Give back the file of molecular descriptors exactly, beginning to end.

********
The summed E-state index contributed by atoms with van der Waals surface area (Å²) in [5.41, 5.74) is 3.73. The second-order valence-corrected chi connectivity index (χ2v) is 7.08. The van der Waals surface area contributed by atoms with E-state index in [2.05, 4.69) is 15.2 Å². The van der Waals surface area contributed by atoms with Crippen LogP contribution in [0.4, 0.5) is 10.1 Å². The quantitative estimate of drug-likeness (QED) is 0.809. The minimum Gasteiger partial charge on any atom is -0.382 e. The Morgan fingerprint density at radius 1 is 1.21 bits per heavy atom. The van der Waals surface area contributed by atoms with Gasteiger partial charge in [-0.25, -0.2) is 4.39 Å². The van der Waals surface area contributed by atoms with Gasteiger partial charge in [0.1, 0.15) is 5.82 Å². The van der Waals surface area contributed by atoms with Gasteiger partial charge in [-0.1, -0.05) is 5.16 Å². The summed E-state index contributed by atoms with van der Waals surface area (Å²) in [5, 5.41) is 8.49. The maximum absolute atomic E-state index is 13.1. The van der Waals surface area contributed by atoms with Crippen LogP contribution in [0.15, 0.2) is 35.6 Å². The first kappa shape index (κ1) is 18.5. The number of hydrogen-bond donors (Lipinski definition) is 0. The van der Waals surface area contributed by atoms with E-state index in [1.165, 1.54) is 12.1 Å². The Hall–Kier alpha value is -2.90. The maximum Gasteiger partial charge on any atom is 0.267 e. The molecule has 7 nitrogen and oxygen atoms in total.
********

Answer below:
The summed E-state index contributed by atoms with van der Waals surface area (Å²) in [5.41, 5.74) is 3.73. The second-order valence-corrected chi connectivity index (χ2v) is 7.08. The van der Waals surface area contributed by atoms with E-state index in [2.05, 4.69) is 15.2 Å². The van der Waals surface area contributed by atoms with Crippen LogP contribution in [0.4, 0.5) is 10.1 Å². The quantitative estimate of drug-likeness (QED) is 0.809. The minimum Gasteiger partial charge on any atom is -0.382 e. The Morgan fingerprint density at radius 1 is 1.21 bits per heavy atom. The van der Waals surface area contributed by atoms with Gasteiger partial charge in [-0.25, -0.2) is 4.39 Å². The van der Waals surface area contributed by atoms with Gasteiger partial charge in [0.1, 0.15) is 5.82 Å². The van der Waals surface area contributed by atoms with Gasteiger partial charge in [-0.1, -0.05) is 5.16 Å². The summed E-state index contributed by atoms with van der Waals surface area (Å²) in [5, 5.41) is 8.49. The maximum absolute atomic E-state index is 13.1. The van der Waals surface area contributed by atoms with Crippen LogP contribution in [0.15, 0.2) is 35.6 Å². The first kappa shape index (κ1) is 18.5. The number of hydrogen-bond donors (Lipinski definition) is 0. The van der Waals surface area contributed by atoms with E-state index in [1.165, 1.54) is 12.1 Å². The Hall–Kier alpha value is -2.90. The maximum Gasteiger partial charge on any atom is 0.267 e. The molecule has 7 nitrogen and oxygen atoms in total.